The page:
The Ontario FOBT Project is a pilot study of fecal occult blood testing (FOBT) for colorectal cancer screening conducted among age-eligible volunteers (50 to 75 years) in 12 of 37 public health regions in Ontario.
Volunteers responded to invitations from primary care practitioners (PCPs) in six regions, and from public health programs in the remaining regions. FOBT collection kits were distributed from routine laboratory specimen collection sites, to which completed kits were returned. Results were sent to PCPs in all 12 regions, with copies sent to the study office at Cancer Care Ontario (Toronto, Ontario). Follow-up of positive results was at the discretion of the PCPs. The study files contained the unique Ontario Health Insurance Numbers, the date of the analyses, the number of satisfactory slides and the results for each slide. The Ontario Health Insurance Numbers were encrypted for each participant, and along with the study file, were linked to medical billing claims, hospital records and aggregate demographic data.
Among participants with positive results (men 3.5% and women 2.2%), the median time from date of FOBT analysis to date of colonoscopy was 121 days among men and 202 days among women. At the end of follow-up, after positive FOBT (six to 17 months), 73% of men and 56% of women had proceeded to colonoscopy.
Although colonoscopy appeared to be acceptable to the majority of participants with positive FOBT, accessibility problems was the likely explanation for lengthy intervals between the date of positive FOBT and its performance. Differences between the experiences of men and women require further investigation.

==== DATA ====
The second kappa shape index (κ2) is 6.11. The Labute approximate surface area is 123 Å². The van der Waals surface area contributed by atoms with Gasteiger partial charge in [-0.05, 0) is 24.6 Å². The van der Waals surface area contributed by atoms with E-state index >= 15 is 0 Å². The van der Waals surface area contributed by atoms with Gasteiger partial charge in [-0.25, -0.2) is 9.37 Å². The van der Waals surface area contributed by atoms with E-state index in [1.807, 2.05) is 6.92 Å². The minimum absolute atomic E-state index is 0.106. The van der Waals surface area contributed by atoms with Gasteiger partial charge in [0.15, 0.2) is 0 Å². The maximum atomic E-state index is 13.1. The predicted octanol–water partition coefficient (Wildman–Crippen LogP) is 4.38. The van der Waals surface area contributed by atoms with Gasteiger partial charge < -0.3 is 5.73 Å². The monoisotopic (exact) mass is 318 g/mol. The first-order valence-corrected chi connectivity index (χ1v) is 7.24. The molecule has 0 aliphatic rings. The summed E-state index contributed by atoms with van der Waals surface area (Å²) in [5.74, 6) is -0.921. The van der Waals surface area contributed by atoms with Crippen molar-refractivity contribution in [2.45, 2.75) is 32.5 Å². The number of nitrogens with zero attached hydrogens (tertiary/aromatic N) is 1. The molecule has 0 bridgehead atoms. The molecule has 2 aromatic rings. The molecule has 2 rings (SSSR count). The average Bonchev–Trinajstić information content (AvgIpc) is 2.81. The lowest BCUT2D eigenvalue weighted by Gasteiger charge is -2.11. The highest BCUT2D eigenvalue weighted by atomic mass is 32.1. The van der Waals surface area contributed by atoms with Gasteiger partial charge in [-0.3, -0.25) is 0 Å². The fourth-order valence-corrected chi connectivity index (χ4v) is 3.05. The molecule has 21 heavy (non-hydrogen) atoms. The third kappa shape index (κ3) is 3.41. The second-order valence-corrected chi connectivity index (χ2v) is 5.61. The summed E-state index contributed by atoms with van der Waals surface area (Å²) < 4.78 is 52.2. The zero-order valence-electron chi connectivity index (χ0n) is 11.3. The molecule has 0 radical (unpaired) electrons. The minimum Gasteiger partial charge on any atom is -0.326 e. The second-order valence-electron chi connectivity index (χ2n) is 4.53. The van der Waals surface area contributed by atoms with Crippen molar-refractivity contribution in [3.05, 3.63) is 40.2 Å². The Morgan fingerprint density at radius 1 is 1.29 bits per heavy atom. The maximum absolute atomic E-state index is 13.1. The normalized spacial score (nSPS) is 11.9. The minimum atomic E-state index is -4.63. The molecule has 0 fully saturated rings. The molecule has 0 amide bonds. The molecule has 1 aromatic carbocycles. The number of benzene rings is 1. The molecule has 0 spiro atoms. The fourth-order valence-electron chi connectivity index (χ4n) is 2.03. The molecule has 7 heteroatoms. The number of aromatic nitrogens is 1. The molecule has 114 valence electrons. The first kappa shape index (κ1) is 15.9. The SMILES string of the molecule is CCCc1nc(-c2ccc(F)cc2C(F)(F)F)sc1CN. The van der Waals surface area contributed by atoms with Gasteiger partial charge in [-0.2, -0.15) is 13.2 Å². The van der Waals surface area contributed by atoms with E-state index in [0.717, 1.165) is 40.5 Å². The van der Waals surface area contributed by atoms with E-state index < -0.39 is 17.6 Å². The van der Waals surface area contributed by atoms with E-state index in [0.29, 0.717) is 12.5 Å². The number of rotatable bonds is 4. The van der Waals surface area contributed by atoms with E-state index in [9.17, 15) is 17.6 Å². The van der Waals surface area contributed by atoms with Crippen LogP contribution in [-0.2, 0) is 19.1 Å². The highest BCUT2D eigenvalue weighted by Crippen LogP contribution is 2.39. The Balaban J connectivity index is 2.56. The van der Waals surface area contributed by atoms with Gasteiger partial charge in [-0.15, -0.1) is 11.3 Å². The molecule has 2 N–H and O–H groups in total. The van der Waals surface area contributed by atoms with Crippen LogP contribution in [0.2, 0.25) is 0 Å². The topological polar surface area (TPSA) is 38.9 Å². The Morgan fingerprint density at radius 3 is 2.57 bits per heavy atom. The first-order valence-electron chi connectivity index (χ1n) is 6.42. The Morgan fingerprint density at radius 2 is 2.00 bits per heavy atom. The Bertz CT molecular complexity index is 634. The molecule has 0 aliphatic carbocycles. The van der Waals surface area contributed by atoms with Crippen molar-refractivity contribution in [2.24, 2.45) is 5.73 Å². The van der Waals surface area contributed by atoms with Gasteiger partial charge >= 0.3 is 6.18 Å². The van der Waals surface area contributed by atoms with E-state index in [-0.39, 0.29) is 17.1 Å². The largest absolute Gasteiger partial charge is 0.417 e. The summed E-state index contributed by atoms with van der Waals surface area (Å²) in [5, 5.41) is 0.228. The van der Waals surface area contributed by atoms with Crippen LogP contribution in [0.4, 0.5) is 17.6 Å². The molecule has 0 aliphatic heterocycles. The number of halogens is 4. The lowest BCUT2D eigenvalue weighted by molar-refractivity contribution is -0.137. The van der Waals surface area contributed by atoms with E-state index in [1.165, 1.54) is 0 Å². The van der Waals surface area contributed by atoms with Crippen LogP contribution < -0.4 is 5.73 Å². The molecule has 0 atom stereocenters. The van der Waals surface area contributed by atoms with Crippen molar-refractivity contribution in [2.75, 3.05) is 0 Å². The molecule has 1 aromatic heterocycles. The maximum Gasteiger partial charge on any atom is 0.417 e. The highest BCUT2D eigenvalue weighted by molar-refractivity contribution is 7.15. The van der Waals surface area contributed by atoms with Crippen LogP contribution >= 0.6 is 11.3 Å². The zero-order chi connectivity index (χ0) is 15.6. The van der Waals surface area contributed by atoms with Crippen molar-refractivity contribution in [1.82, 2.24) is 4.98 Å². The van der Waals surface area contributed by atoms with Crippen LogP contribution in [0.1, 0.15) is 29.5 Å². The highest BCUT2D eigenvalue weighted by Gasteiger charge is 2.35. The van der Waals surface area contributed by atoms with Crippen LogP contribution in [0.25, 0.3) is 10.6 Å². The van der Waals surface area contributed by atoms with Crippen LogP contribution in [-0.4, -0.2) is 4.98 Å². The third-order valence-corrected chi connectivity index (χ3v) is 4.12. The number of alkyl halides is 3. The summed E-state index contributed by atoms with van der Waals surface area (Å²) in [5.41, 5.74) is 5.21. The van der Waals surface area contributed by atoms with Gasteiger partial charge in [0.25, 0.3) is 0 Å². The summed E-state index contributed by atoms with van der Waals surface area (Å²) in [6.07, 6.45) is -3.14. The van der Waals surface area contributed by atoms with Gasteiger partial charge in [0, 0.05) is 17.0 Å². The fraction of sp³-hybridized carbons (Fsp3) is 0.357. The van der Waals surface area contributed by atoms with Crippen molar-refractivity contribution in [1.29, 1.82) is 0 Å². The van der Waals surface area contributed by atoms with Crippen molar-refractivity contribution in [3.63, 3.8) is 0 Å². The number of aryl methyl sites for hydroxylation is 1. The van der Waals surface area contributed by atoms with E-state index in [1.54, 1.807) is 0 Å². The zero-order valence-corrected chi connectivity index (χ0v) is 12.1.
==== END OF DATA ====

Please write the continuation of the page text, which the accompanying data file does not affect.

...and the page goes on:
To determine the prevalence of urethral chlamydia and gonorrhea in males in a correctional facility in Ontario, Canada, and to explore risk factors for infection.
Between June and December, 2009, 500 adult males who had been newly admitted at a correctional facility in southern Ontario completed a survey of risk factors and provided a urine sample for testing. Those who tested positive were treated and their names were provided to the local public health unit for follow-up including contact tracing. Prevalence and 95% confidence intervals were calculated for infection with chlamydia and gonorrhea, respectively, and a multivariable model was used to look at risk factors for infection.
The study population reported high levels of sexual risk behaviours and drug use. The overall chlamydia prevalence was 2.9% (95% CI 1.6-4.8) and the overall gonorrhea prevalence was 0.6% (95% CI 0.1-1.8). Rates were particularly high for chlamydia in younger males, at 16% (95% CI 4.5-36) in 18-19 year olds and 3.7% (95% CI 1.0-9.3) in 20-24 year olds, and for gonorrhea in males aged 20-24 at 1.9% (95% CI 0.2-6.6). A multivariable logistic regression model revealed that though not statistically significant, younger age was associated with infection.
The relatively high prevalence of chlamydia and gonorrhea found in this study suggests that primary and secondary prevention programs should be instituted for males in correctional facilities, in particular among younger inmates. Further research is required to ensure internal and external generalizability of these results, as well as to determine the cost-effectiveness of potential interventions.
Seasonality is a common feature of communicable diseases. Less well understood is whether seasonal patterns occur for non-communicable diseases. The overall effect of seasonal fluctuations on hospital admissions has not been systematically evaluated.
This study employed time series methods on a population based retrospective cohort of for the fifty two most common causes of hospital admissions in the province of Ontario from 1988-2001. Seasonal patterns were assessed by spectral analysis and autoregressive methods. Predictive models were fit with regression techniques.
The results show that 33 of the 52 most common admission diagnoses are moderately or strongly seasonal in occurrence; 96.5% of the predicted values were within the 95% confidence interval, with 37 series having all values within the 95% confidence interval.
The study shows that hospital admissions have systematic patterns that can be understood and predicted with reasonable accuracy. These findings have implications for understanding disease etiology and health care policy and planning.
Cites: Can J Public Health. 2001 Mar-Apr;92(2):113-611338148